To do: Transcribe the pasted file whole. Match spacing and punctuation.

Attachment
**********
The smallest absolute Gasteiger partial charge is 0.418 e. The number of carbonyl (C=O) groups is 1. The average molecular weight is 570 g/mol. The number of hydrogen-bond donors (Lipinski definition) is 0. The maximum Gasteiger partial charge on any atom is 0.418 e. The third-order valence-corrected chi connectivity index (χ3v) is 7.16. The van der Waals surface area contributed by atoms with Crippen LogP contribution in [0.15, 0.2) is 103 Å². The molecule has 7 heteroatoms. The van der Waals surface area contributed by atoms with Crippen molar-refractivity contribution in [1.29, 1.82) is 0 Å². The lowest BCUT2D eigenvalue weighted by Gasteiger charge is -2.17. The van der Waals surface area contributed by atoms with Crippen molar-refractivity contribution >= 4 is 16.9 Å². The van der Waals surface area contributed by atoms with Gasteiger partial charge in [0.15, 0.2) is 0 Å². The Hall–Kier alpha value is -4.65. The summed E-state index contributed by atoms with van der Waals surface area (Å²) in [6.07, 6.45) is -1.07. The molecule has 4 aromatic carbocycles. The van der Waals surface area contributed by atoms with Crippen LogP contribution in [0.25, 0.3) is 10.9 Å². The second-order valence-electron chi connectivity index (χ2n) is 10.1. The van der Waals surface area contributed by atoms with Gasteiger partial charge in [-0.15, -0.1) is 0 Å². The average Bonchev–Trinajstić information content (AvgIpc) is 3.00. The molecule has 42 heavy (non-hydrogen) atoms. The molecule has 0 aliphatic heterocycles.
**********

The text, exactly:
The smallest absolute Gasteiger partial charge is 0.418 e. The number of carbonyl (C=O) groups is 1. The average molecular weight is 570 g/mol. The number of hydrogen-bond donors (Lipinski definition) is 0. The maximum Gasteiger partial charge on any atom is 0.418 e. The third-order valence-corrected chi connectivity index (χ3v) is 7.16. The van der Waals surface area contributed by atoms with Crippen LogP contribution in [0.15, 0.2) is 103 Å². The molecule has 7 heteroatoms. The van der Waals surface area contributed by atoms with Crippen molar-refractivity contribution in [1.29, 1.82) is 0 Å². The lowest BCUT2D eigenvalue weighted by Gasteiger charge is -2.17. The van der Waals surface area contributed by atoms with Crippen molar-refractivity contribution >= 4 is 16.9 Å². The van der Waals surface area contributed by atoms with Gasteiger partial charge in [0.15, 0.2) is 0 Å². The Hall–Kier alpha value is -4.65. The summed E-state index contributed by atoms with van der Waals surface area (Å²) in [6.07, 6.45) is -1.07. The molecule has 4 aromatic carbocycles. The van der Waals surface area contributed by atoms with Crippen LogP contribution in [0.25, 0.3) is 10.9 Å². The second-order valence-electron chi connectivity index (χ2n) is 10.1. The van der Waals surface area contributed by atoms with Gasteiger partial charge in [-0.15, -0.1) is 0 Å². The average Bonchev–Trinajstić information content (AvgIpc) is 3.00. The molecule has 42 heavy (non-hydrogen) atoms. The molecule has 0 aliphatic heterocycles.